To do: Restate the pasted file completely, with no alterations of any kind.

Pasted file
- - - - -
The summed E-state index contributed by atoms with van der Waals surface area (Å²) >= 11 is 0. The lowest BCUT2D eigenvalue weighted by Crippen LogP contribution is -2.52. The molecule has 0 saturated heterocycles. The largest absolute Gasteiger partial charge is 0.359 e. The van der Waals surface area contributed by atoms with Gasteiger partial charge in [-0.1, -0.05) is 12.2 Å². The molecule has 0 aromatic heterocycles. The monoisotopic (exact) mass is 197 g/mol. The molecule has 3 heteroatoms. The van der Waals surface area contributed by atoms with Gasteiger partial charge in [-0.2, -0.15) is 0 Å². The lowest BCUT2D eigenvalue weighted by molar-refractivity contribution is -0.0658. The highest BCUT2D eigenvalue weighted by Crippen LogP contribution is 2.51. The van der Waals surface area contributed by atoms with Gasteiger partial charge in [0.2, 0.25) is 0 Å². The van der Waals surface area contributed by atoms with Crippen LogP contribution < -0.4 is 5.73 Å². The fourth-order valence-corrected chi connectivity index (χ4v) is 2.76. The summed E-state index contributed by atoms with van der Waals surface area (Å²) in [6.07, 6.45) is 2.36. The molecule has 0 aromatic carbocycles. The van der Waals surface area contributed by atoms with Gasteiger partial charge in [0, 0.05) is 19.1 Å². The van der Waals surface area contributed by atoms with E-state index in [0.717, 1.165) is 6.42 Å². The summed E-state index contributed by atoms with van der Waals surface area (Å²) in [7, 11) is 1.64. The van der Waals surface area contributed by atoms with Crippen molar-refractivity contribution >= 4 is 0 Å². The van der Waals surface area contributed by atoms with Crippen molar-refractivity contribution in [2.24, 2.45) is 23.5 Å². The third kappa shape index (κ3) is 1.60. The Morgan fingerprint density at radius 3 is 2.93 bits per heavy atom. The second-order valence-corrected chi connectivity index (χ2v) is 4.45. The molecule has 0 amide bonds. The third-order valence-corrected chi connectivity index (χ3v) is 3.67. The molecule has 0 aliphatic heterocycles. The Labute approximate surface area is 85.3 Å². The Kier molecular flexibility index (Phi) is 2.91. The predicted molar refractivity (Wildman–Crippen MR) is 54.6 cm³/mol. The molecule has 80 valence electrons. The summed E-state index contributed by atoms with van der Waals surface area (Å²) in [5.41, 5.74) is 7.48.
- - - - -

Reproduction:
The summed E-state index contributed by atoms with van der Waals surface area (Å²) >= 11 is 0. The lowest BCUT2D eigenvalue weighted by Crippen LogP contribution is -2.52. The molecule has 0 saturated heterocycles. The largest absolute Gasteiger partial charge is 0.359 e. The van der Waals surface area contributed by atoms with Gasteiger partial charge in [-0.1, -0.05) is 12.2 Å². The molecule has 0 aromatic heterocycles. The monoisotopic (exact) mass is 197 g/mol. The molecule has 3 heteroatoms. The van der Waals surface area contributed by atoms with Gasteiger partial charge in [-0.2, -0.15) is 0 Å². The lowest BCUT2D eigenvalue weighted by molar-refractivity contribution is -0.0658. The highest BCUT2D eigenvalue weighted by Crippen LogP contribution is 2.51. The van der Waals surface area contributed by atoms with Gasteiger partial charge in [0.2, 0.25) is 0 Å². The van der Waals surface area contributed by atoms with Crippen LogP contribution < -0.4 is 5.73 Å². The fourth-order valence-corrected chi connectivity index (χ4v) is 2.76. The summed E-state index contributed by atoms with van der Waals surface area (Å²) in [6.07, 6.45) is 2.36. The molecule has 0 aromatic carbocycles. The van der Waals surface area contributed by atoms with Gasteiger partial charge in [0, 0.05) is 19.1 Å². The van der Waals surface area contributed by atoms with E-state index in [0.717, 1.165) is 6.42 Å². The summed E-state index contributed by atoms with van der Waals surface area (Å²) in [7, 11) is 1.64. The van der Waals surface area contributed by atoms with Crippen molar-refractivity contribution >= 4 is 0 Å². The van der Waals surface area contributed by atoms with Crippen molar-refractivity contribution in [2.24, 2.45) is 23.5 Å². The third kappa shape index (κ3) is 1.60. The Morgan fingerprint density at radius 3 is 2.93 bits per heavy atom. The second-order valence-corrected chi connectivity index (χ2v) is 4.45. The molecule has 0 amide bonds. The third-order valence-corrected chi connectivity index (χ3v) is 3.67. The molecule has 0 aliphatic heterocycles. The Labute approximate surface area is 85.3 Å². The Kier molecular flexibility index (Phi) is 2.91. The predicted molar refractivity (Wildman–Crippen MR) is 54.6 cm³/mol. The molecule has 80 valence electrons. The summed E-state index contributed by atoms with van der Waals surface area (Å²) in [5.41, 5.74) is 7.48.